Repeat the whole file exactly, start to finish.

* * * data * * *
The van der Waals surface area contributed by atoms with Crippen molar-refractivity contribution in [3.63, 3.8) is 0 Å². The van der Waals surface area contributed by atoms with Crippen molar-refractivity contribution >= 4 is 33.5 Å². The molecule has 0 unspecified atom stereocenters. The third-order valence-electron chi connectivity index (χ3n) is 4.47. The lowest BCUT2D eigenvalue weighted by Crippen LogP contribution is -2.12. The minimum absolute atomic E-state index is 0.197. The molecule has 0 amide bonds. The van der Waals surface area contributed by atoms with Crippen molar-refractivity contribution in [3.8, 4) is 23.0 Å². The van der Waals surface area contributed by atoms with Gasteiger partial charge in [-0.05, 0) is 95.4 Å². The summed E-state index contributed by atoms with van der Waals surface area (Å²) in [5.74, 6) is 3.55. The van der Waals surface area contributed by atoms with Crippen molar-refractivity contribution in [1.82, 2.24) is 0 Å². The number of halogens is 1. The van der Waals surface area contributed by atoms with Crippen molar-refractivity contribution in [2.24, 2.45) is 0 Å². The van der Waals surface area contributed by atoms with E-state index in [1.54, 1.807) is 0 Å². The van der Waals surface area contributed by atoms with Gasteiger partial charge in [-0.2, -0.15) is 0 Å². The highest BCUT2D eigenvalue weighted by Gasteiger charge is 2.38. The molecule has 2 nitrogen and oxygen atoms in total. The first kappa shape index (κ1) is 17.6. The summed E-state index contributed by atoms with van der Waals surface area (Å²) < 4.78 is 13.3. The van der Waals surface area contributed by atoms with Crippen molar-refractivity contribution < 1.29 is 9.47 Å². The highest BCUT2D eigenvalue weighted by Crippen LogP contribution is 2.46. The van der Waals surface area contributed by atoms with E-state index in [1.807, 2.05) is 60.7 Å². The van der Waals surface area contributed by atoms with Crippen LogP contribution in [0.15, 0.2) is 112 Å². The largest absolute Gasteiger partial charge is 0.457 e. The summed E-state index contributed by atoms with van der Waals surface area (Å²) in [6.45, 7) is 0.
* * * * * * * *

The van der Waals surface area contributed by atoms with Crippen molar-refractivity contribution in [3.63, 3.8) is 0 Å². The van der Waals surface area contributed by atoms with Crippen molar-refractivity contribution >= 4 is 33.5 Å². The molecule has 0 unspecified atom stereocenters. The third-order valence-electron chi connectivity index (χ3n) is 4.47. The lowest BCUT2D eigenvalue weighted by Crippen LogP contribution is -2.12. The minimum absolute atomic E-state index is 0.197. The molecule has 0 amide bonds. The van der Waals surface area contributed by atoms with Crippen molar-refractivity contribution in [3.8, 4) is 23.0 Å². The van der Waals surface area contributed by atoms with Gasteiger partial charge in [-0.05, 0) is 95.4 Å². The summed E-state index contributed by atoms with van der Waals surface area (Å²) in [5.74, 6) is 3.55. The van der Waals surface area contributed by atoms with Crippen molar-refractivity contribution in [1.82, 2.24) is 0 Å². The number of halogens is 1. The van der Waals surface area contributed by atoms with Crippen molar-refractivity contribution in [2.24, 2.45) is 0 Å². The van der Waals surface area contributed by atoms with E-state index in [1.54, 1.807) is 0 Å². The van der Waals surface area contributed by atoms with Gasteiger partial charge in [-0.2, -0.15) is 0 Å². The highest BCUT2D eigenvalue weighted by Gasteiger charge is 2.38. The molecule has 2 nitrogen and oxygen atoms in total. The first kappa shape index (κ1) is 17.6. The summed E-state index contributed by atoms with van der Waals surface area (Å²) < 4.78 is 13.3. The van der Waals surface area contributed by atoms with Crippen molar-refractivity contribution < 1.29 is 9.47 Å². The highest BCUT2D eigenvalue weighted by Crippen LogP contribution is 2.46. The van der Waals surface area contributed by atoms with E-state index in [1.807, 2.05) is 60.7 Å². The van der Waals surface area contributed by atoms with Crippen LogP contribution in [0.15, 0.2) is 112 Å². The largest absolute Gasteiger partial charge is 0.457 e. The summed E-state index contributed by atoms with van der Waals surface area (Å²) in [6.45, 7) is 0.